Egyp­tians grap­ple with po­lit­i­cal over­haul

The Financial Daily - - MONEY & FOREX -

Egypt's pol­i­tics have been trans­formed since Hosni Mubarak was top­pled on Feb. 11 but the prospect of elec­tions may put rem­nants of his rul­ing party and an es­tab­lished Is­lamist group in the driv­ing seat for now.

Torn be­tween the de­sire for sta­bil­ity and a full purge of the sys­tem which could ex­tend tur­moil that has cost the econ­omy bil­lions of dol­lars, many Egyp­tians have opted for the for­mer.

That was what a ref­er­en­dum held on March 19 sug­gested when 77 per­cent of the vot­ers backed con­sti­tu­tional amend­ments drawn up by a com­mit­tee ap­pointed by Egypt's rul­ing mil­i­tary coun­cil.

More rad­i­cal re­form­ers, in­clud­ing youth groups who led the up­ris­ing that erupted on Jan. 25, wanted a ' No' vote and an en­tirely new con­sti­tu­tion. For them, the rev­o­lu­tion is still in­com­plete.

But the mere fact Egyp­tians took part in a vote in which the re­sult was not a fore­gone con­clu­sion be­fore polling sta­tions opened is tes­ti­mony to Egypt's trans­for­ma­tion from the 30 years of Mubarak's rigged vot­ing, po­lice re­pres­sion and cor­rup­tion.

"There is no doubt there have been ma­jor de­vel­op­ments like changes in the con­sti­tu­tion, a new law for po­lit­i­cal par­ties, free­dom of ex­pres­sion has been granted but still more needs to be done," said po­lit­i­cal sci­en­tist Mustapha alSayyid.

"The out­come of the rev­o­lu­tion will ap­pear af­ter elec­tions. We will see if the peo­ple be­hind the rev­o­lu­tion suc­ceeded in reach­ing power to do what they want, or if it is rem­nants of the for­mer regime, or if Is­lamists take power," said Sayyid.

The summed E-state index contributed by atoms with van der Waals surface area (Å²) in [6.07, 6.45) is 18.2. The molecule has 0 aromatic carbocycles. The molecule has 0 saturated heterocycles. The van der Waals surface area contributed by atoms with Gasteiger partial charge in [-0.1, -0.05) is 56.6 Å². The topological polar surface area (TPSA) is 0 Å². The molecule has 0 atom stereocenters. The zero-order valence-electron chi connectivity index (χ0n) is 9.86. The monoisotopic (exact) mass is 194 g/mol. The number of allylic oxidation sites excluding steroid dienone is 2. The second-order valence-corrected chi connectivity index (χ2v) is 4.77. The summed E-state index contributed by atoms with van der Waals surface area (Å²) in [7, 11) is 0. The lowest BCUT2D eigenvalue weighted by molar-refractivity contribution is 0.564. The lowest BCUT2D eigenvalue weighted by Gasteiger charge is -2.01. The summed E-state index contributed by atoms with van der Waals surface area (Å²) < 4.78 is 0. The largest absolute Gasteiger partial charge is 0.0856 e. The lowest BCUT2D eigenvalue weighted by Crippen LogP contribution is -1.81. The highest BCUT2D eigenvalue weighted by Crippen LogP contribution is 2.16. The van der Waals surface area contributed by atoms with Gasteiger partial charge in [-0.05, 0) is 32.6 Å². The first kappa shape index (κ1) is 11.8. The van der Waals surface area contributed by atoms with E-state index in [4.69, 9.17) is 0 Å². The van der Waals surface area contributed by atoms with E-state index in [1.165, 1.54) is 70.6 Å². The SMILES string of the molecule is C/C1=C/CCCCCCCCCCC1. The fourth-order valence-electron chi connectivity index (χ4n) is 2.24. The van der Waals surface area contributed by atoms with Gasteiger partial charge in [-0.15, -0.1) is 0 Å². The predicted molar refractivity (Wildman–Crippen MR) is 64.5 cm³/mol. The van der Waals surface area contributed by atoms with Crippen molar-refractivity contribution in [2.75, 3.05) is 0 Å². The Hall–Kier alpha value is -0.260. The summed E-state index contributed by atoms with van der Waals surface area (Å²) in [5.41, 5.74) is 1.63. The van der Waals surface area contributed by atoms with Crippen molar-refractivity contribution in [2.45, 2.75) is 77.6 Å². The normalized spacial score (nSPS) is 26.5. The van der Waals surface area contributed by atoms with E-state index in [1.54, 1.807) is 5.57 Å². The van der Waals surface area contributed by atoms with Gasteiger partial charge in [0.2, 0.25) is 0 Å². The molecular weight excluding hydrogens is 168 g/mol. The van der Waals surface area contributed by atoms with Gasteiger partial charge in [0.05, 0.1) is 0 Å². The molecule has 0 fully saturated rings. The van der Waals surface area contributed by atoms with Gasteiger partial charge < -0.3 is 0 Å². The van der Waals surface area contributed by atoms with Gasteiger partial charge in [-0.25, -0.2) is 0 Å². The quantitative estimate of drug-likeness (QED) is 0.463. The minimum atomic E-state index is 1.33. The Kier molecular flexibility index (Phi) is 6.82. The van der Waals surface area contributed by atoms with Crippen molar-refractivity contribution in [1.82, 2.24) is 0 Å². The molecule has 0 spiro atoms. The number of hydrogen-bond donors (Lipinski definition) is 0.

Youth groups and other protest move­ments which had drawn millions of Egyp­tians onto the streets, of­ten us­ing the Web and so­cial me­dia to mo­bilise, now have lit­tle time be­fore a par­lia­men­tary elec­tion set for Septem­ber to turn them­selves into more for­mal po­lit­i­cal par­ties.

The Mus­lim Brother­hood, with a broad base de­spite decades of re­pres­sion un­der Mubarak, is best placed to cap­i­talise. Rem­nants of Mubarak's old party net­work of no­ta­bles in ru­ral ar­eas, lo­cal coun­cil of­fi­cers and busi­ness exec- utives are also well placed.

Seek­ing to as­suage fears, the Brother­hood has said it will not seek a par­lia­ment ma­jor­ity this time or run for pres­i­dent.

"So far, the rev­o­lu­tion is def­i­nitely in­com­plete. It has only ac­com­plished 10 per­cent of its de­mands," Sayyid Abu El Ela from the Jan­uary 25 Youth Revo­lu­tion­ar­ies told Reuters.

ROLE MODEL "Now the peo­ple have re­treated and their will has switched to a rev­o­lu­tion of re­form, not of change. But the youth will con­tinue to push for change," he said.

How Egypt nav­i­gates the tran­si­tion will have a wider im­pact.